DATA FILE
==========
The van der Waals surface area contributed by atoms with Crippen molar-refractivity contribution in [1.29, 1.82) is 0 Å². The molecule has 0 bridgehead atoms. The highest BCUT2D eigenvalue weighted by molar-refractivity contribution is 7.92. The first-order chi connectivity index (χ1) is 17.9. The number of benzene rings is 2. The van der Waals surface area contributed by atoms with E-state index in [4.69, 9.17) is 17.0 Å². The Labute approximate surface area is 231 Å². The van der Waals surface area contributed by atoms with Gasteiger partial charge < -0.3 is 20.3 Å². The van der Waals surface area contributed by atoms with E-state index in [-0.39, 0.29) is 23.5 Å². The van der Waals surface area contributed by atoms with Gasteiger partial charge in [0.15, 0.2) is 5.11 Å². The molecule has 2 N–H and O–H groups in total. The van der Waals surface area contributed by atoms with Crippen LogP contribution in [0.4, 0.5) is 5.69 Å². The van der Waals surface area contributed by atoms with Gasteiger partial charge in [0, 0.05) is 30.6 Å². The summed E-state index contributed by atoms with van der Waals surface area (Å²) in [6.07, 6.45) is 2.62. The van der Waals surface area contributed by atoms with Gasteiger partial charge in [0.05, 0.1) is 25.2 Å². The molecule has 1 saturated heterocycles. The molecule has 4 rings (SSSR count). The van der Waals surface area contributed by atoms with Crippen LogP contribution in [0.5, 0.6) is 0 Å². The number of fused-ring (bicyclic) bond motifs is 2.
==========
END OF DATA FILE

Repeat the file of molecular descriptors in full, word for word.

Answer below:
The van der Waals surface area contributed by atoms with Crippen molar-refractivity contribution in [1.29, 1.82) is 0 Å². The molecule has 0 bridgehead atoms. The highest BCUT2D eigenvalue weighted by molar-refractivity contribution is 7.92. The first-order chi connectivity index (χ1) is 17.9. The number of benzene rings is 2. The van der Waals surface area contributed by atoms with E-state index in [4.69, 9.17) is 17.0 Å². The Labute approximate surface area is 231 Å². The van der Waals surface area contributed by atoms with Gasteiger partial charge < -0.3 is 20.3 Å². The van der Waals surface area contributed by atoms with E-state index in [-0.39, 0.29) is 23.5 Å². The van der Waals surface area contributed by atoms with Gasteiger partial charge in [0.15, 0.2) is 5.11 Å². The molecule has 2 N–H and O–H groups in total. The van der Waals surface area contributed by atoms with Crippen LogP contribution in [0.4, 0.5) is 5.69 Å². The van der Waals surface area contributed by atoms with Gasteiger partial charge in [0, 0.05) is 30.6 Å². The summed E-state index contributed by atoms with van der Waals surface area (Å²) in [6.07, 6.45) is 2.62. The van der Waals surface area contributed by atoms with Gasteiger partial charge in [0.05, 0.1) is 25.2 Å². The molecule has 1 saturated heterocycles. The molecule has 4 rings (SSSR count). The van der Waals surface area contributed by atoms with Crippen LogP contribution in [0.5, 0.6) is 0 Å². The number of fused-ring (bicyclic) bond motifs is 2.